Heavy metals released into flood waters

Queensland Friends of the Earth Press Release 29th December 2010: Queensland's environmental regulator the Department of Resource Management (DERM) is powerless to stop flood waters creating massive pollution from mine sites across the state. Mines will be releasing huge amounts of heavy metals into the flood waters and much of this will pile up behind weirs in catchments like the Fitzroy and be a pollution problem for many years. Pollutants include dangerous levels of copper, uranium, zinc, aluminium, lead, arsenic, cobalt and nickel.

Related: Wiradjuri elder warns of risk of groundwater poisoning from gold mine at Lake Cowal

Even more worrying, flooding of coal seam gas areas is undoubtedly over-topping holding ponds containing large amounts of salty water. Once this salt hits the high clay content black soil plains of the Darling Downs it is likely to destroy the ability of these fields to produce again since salt on soil containing more than 30 per cent clay renders such soil unproductive.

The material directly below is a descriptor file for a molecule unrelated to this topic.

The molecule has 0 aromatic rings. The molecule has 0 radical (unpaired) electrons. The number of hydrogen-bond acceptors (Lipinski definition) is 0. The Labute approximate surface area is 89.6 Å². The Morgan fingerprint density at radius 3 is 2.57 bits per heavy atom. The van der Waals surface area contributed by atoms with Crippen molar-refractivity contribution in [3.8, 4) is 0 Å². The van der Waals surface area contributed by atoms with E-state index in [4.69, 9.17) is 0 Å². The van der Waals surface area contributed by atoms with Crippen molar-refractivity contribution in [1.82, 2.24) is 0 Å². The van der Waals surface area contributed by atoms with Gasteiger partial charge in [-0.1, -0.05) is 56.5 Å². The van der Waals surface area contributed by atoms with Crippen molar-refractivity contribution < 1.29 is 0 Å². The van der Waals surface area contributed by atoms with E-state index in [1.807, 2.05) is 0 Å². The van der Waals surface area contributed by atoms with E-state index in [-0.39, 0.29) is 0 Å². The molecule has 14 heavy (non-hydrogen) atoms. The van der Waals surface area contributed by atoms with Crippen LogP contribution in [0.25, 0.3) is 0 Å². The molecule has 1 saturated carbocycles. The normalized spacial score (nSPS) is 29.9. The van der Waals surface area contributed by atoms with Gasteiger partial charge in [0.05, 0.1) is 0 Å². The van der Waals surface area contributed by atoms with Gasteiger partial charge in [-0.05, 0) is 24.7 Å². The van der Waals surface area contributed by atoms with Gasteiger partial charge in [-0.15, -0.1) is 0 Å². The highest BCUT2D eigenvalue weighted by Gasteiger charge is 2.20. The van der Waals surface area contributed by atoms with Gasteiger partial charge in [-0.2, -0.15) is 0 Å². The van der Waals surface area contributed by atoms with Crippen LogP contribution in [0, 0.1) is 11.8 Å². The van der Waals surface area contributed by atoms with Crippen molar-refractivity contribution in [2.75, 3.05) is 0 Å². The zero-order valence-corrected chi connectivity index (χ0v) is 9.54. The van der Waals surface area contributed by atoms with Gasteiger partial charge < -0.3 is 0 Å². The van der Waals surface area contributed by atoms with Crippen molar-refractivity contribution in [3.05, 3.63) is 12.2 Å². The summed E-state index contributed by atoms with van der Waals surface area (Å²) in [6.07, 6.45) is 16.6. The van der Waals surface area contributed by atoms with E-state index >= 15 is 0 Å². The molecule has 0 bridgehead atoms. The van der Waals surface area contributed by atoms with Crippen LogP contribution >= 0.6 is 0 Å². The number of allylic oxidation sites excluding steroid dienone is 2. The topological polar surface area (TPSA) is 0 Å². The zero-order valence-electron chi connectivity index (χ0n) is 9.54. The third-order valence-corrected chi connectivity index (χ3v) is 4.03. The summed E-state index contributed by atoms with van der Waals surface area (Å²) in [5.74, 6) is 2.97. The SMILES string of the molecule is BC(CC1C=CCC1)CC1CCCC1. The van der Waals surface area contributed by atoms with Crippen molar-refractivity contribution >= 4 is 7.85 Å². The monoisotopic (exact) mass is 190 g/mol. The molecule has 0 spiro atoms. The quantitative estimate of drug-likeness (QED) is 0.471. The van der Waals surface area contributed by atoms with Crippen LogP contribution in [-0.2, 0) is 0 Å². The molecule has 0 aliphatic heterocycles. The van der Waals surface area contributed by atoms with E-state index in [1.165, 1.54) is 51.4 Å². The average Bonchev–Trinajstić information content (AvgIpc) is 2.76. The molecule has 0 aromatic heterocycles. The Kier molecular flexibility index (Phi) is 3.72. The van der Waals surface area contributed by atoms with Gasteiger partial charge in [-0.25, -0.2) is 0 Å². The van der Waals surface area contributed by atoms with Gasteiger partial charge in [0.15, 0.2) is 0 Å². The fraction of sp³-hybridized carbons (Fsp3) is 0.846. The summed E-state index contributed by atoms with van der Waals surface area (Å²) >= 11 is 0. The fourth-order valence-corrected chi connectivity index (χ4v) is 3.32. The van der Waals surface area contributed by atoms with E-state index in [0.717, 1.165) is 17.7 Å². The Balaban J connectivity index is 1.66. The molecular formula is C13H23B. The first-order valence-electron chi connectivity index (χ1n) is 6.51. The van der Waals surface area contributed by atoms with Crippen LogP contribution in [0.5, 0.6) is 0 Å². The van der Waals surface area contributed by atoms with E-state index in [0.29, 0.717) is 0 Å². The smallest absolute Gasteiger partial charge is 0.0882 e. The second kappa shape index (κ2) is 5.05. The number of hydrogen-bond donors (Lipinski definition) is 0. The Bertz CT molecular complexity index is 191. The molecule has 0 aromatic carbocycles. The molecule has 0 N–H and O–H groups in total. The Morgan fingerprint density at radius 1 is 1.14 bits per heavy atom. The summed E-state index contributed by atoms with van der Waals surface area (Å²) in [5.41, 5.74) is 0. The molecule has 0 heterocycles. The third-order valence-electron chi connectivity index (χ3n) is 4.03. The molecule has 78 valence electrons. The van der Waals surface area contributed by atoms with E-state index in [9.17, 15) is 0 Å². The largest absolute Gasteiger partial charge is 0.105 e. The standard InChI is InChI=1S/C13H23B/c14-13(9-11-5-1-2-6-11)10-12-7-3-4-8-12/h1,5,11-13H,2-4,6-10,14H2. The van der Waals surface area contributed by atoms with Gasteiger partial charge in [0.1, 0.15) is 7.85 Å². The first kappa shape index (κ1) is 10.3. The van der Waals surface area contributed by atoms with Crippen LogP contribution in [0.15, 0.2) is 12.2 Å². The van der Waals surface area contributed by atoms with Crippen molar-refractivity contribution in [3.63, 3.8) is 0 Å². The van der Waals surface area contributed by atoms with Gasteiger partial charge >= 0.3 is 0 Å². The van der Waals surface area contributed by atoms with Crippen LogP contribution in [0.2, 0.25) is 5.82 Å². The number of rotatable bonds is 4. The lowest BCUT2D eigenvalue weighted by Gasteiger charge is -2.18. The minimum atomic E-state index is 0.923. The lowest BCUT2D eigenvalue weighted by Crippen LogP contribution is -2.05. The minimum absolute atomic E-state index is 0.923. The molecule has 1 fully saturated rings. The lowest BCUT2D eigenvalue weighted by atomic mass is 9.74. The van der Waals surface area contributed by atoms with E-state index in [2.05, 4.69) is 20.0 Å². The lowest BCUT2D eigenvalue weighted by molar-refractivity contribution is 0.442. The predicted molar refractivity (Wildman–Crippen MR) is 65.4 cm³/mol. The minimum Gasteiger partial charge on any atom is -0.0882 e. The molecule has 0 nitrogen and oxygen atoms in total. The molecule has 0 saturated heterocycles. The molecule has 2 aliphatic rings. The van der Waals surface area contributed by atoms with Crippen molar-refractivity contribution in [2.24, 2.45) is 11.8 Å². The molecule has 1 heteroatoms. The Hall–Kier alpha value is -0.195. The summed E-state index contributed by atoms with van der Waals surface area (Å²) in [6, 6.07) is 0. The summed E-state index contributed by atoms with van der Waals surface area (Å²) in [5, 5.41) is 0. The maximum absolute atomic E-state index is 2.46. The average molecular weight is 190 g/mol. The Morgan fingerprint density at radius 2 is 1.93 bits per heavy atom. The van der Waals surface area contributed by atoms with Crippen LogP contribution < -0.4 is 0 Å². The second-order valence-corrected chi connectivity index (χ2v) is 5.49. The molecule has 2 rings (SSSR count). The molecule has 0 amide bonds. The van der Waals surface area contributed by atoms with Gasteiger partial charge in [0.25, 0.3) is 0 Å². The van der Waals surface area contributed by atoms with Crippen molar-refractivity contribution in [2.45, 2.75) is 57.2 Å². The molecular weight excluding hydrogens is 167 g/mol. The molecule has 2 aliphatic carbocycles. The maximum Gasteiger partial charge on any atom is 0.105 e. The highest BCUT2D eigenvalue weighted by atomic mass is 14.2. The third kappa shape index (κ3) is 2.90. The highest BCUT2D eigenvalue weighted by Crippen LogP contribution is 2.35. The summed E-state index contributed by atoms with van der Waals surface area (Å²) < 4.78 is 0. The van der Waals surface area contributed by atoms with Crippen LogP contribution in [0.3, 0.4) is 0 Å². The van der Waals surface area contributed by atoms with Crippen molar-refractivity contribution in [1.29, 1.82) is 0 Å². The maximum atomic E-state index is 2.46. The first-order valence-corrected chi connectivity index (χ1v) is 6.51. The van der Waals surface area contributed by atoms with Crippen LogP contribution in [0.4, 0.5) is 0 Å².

Friends of the Earth spokesperson Drew Hutton said this was the third year in a row that major flooding had caused serious pollution events. In 2008 the Ensham coal mine in central Queensland was flooded and heavy metals were released into the Fitzroy catchment. In 2009 the Lady Annie copper mine in north Queensland released large amounts of heavy metals when its tailings dam was breached.

These events were possibly the biggest pollution events in the state's history.

"The mining industry's claim that dilution solves all these problems is fanciful," Mr Hutton said.

"The dilution effect will offer some diminution of the damage but the heavy metals released from mines will lodge behind any obstructions in the river system and stay in the sediments, ready to be mobilised and the salt from coal seam gas operations will ruin good farmland.

"It is illegal for mining companies to cause such high levels of pollution but all the State government can do is approve these releases and hope for the best.

Photo: Damp - Taken by Michael Jefferies on Flickr - Creative Commons 2.0 Non-commercial Attribution licenced



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